As for other recent T-ara product, the Jiyeon EP works very well for me while the Hyomin EP doesn't, though the latter has pretty good material. Hyomin may be the group's most emblematic singer, sounding sketchy yet strong in the higher register, so not quite "fierce" or "emphatic" but the one most defining of the high pitch, the one who makes it shred, even if her singing gets shredded a bit in the process. The shredding comes across as emotional commitment. But maybe she needs the other T-ara voices preceding and following her for everything to jell.

Jiyeon of course has been playing a role in my imagination that may have little to do with her. I cast her as the foil, perhaps? That may not be the right word. She's not counter to the bright T-ara sound, she's just not being the one to light it up. Stands off to the side in a way that draws her emotional attention anyway. On Never Ever her uninflected breathiness paradoxically gives gravity to the light sentimental material.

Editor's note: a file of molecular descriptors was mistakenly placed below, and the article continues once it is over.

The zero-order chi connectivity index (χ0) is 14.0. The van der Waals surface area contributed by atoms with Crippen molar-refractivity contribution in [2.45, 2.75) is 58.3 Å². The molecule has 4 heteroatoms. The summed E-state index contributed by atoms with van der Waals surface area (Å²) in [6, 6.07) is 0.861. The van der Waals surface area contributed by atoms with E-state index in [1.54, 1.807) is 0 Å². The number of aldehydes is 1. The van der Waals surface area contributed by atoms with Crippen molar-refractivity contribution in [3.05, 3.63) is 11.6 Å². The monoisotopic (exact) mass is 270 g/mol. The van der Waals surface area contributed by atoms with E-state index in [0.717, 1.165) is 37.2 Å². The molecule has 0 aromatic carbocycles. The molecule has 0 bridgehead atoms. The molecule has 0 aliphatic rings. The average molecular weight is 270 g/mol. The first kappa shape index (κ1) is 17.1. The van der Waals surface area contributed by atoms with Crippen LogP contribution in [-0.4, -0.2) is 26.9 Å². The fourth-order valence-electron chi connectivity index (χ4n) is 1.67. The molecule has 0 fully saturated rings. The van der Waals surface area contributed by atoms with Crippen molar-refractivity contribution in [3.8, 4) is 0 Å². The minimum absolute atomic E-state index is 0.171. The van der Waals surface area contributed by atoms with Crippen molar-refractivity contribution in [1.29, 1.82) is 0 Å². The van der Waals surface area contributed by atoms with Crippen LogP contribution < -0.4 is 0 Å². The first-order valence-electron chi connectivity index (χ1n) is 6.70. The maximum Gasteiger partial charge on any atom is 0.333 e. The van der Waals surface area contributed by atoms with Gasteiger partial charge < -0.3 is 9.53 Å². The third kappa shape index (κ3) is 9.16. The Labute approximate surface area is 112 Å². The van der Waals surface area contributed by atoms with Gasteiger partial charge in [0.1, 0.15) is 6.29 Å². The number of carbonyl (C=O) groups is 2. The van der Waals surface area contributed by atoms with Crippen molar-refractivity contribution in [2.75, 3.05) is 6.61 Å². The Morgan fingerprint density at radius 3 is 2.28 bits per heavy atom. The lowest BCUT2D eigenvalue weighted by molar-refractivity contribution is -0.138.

*As opposed to meaning raps that are off-the-cuff rather than entirely prewritten, this being an entirely different use of the word "freestyle."

**While 4minute's "Hot Issue" feels very freestyle to me, there's not a lot more from Tiger that does so — though in a brief moment in "Number 9," Jiyeon did manage to make me think of Brenda K. Starr's and Pajama Party's "Over And Over." And I feel

***Interestingly, it's not the regular mix but the tougher, bigger, and more spacious Big Room mix that's getting the big promo push from the label.